So you’re thinking of hiring a coding bootcamp graduate, but not sure how to approach it. After speaking with 12 real employers from companies like Cisco, Stack Overflow, and JPMorgan Chase, we’ve compiled the best advice and lessons learned when hiring a coding bootcamp graduate. Following these steps will help you build a diverse, open-minded, loyal engineering team that finds creative solutions to software challenges. If you’re a prospective bootcamp student, this is also for you – these employers also explain why they hire coding bootcamp grads!
1. Research the Top Coding Bootcamps
Many employers suggest researching which bootcamps are training for the skills your company needs, and how their graduates are doing out in the workforce.
At Cisco, the Director of Experience Design, Dustin Beltramo, and Technical Leader, Joe Sutton, have hired four Hack Reactor graduates:
“Not all coding bootcamps are created equal. We recommend talking to colleagues in the industry who have experience with the various programs. We wouldn’t hesitate to hire grads from the best bootcamps, especially Hack Reactor. We find the students are highly motivated and excel in their work, and their training is top-notch. They may seem inexperienced on paper, comparatively, but the best coding bootcamps simulate a real world software development environment for their students, and that experience is incredibly valuable.”
Access Development CTO Clint Peterson hired 6 DevPoint Labs grads in Salt Lake City. He says they’re a “great hiring channel,” but suggests getting personally involved before hiring:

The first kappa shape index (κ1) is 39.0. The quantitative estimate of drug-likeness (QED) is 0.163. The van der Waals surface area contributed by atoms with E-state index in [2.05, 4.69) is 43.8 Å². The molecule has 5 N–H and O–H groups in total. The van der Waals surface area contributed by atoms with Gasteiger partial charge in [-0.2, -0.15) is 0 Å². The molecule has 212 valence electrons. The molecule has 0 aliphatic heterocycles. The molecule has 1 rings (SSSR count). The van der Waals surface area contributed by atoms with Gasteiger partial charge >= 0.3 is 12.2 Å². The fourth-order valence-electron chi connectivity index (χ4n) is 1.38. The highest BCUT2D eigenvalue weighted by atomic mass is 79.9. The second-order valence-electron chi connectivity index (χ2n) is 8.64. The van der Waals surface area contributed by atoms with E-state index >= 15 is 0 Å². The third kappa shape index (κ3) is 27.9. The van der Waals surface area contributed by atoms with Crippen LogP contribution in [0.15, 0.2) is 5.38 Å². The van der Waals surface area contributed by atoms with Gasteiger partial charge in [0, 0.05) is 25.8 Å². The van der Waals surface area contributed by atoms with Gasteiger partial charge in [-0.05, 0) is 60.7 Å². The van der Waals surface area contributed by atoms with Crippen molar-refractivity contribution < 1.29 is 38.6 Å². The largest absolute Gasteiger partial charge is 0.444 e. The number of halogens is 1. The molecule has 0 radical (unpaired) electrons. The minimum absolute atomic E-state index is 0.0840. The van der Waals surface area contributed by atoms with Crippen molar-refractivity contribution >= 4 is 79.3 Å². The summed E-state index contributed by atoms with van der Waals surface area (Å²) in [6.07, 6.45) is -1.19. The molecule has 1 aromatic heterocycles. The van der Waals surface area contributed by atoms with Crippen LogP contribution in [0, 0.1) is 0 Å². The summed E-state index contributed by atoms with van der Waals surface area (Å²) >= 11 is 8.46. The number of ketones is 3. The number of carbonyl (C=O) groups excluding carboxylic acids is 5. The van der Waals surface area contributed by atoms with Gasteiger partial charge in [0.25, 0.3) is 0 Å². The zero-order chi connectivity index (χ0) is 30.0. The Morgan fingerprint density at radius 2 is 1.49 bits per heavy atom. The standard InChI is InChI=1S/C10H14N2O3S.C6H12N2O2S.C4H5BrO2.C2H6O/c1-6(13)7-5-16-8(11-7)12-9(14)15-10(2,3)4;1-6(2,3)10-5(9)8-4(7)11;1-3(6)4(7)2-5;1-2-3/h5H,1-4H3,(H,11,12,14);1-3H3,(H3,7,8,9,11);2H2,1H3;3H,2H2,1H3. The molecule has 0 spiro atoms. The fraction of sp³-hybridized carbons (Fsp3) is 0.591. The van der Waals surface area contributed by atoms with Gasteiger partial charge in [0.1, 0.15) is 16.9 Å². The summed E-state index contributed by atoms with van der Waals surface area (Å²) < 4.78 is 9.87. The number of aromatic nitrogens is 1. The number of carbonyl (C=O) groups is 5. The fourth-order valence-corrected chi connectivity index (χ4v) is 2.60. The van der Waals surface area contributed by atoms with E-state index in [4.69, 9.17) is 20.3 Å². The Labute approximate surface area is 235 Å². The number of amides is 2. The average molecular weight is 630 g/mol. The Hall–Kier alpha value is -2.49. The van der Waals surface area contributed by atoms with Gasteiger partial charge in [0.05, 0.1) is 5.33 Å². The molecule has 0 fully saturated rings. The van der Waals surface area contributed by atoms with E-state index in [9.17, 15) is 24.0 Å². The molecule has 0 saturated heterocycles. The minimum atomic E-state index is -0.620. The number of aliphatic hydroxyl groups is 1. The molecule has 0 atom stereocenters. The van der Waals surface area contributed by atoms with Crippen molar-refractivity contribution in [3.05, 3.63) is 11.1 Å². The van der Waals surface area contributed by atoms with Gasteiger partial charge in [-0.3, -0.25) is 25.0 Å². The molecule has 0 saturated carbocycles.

“See if you have relationships with anyone who has been involved with the coding bootcamp. Leverage those relationships to validate the capability of the bootcamp, and then give them a try. Coding bootcamps are a good opportunity to give people a chance to grow and learn, then get meaningful and gainful employment.”
JPMorgan Chase Global Head of Technology Recruiting Strategy, Chuck Xenakis hired 5 Tech Elevator grads:
“Make sure new hires know how to acquire the softer qualities and skills. That means that you can’t just give someone a test and judge their code, but truly dig down to understand how people think and their capability for problem-solving. If you can get that right, you'll very quickly be able to judge the quality of the folks coming out of a coding bootcamp, and that feeds directly into the quality of the curriculum and the instructors.”
2. Implement a robust interview process
Compared to your traditional CS degree hire, coding bootcamp grads often have different backgrounds and unique skill sets. So, many employers recommend creating an interview process that gives a rounded look at all the candidate’s skills.
Insiten CEO Adam Trien has hired 8 software engineers from Atlanta-based DigitalCrafts:
“Have a really thorough interview process. Bootcamp grads typically have portfolio sites and project sites that an employer can review before scheduling an interview. Validate that the candidate has a deep understanding of the technology and assess if they will be a good fit for your team. We are looking for candidates who think on their feet, work well with others, and respond positively to peer reviews and design decisions.”
At Insiten, that assessment looks like this: